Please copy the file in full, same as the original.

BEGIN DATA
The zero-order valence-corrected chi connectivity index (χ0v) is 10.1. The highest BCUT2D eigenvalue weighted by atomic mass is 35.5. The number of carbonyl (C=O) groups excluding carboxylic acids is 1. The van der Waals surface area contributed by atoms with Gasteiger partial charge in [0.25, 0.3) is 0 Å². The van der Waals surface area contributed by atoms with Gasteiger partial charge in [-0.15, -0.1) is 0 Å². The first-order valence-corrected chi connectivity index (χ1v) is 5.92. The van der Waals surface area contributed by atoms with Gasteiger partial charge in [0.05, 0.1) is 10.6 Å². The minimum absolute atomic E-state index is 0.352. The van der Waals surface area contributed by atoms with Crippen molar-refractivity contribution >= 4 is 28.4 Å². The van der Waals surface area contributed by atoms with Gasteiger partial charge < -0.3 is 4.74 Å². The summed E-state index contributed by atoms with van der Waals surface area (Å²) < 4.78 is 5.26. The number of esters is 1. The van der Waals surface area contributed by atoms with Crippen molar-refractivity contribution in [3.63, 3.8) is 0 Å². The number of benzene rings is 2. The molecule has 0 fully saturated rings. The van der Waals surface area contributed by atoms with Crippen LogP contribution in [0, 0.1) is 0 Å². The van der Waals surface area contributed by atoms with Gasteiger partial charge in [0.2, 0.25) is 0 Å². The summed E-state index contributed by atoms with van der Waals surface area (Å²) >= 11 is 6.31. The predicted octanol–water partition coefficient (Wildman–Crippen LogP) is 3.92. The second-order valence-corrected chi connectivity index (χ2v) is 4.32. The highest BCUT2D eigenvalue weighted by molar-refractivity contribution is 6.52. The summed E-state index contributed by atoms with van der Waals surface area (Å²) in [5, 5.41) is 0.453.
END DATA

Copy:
The zero-order valence-corrected chi connectivity index (χ0v) is 10.1. The highest BCUT2D eigenvalue weighted by atomic mass is 35.5. The number of carbonyl (C=O) groups excluding carboxylic acids is 1. The van der Waals surface area contributed by atoms with Gasteiger partial charge in [0.25, 0.3) is 0 Å². The van der Waals surface area contributed by atoms with Gasteiger partial charge in [-0.15, -0.1) is 0 Å². The first-order valence-corrected chi connectivity index (χ1v) is 5.92. The van der Waals surface area contributed by atoms with Gasteiger partial charge in [0.05, 0.1) is 10.6 Å². The minimum absolute atomic E-state index is 0.352. The van der Waals surface area contributed by atoms with Crippen molar-refractivity contribution >= 4 is 28.4 Å². The van der Waals surface area contributed by atoms with Gasteiger partial charge < -0.3 is 4.74 Å². The summed E-state index contributed by atoms with van der Waals surface area (Å²) < 4.78 is 5.26. The number of esters is 1. The van der Waals surface area contributed by atoms with Crippen molar-refractivity contribution in [3.63, 3.8) is 0 Å². The number of benzene rings is 2. The molecule has 0 fully saturated rings. The van der Waals surface area contributed by atoms with Crippen LogP contribution in [0, 0.1) is 0 Å². The van der Waals surface area contributed by atoms with Gasteiger partial charge in [0.2, 0.25) is 0 Å². The summed E-state index contributed by atoms with van der Waals surface area (Å²) >= 11 is 6.31. The predicted octanol–water partition coefficient (Wildman–Crippen LogP) is 3.92. The second-order valence-corrected chi connectivity index (χ2v) is 4.32. The highest BCUT2D eigenvalue weighted by molar-refractivity contribution is 6.52. The summed E-state index contributed by atoms with van der Waals surface area (Å²) in [5, 5.41) is 0.453.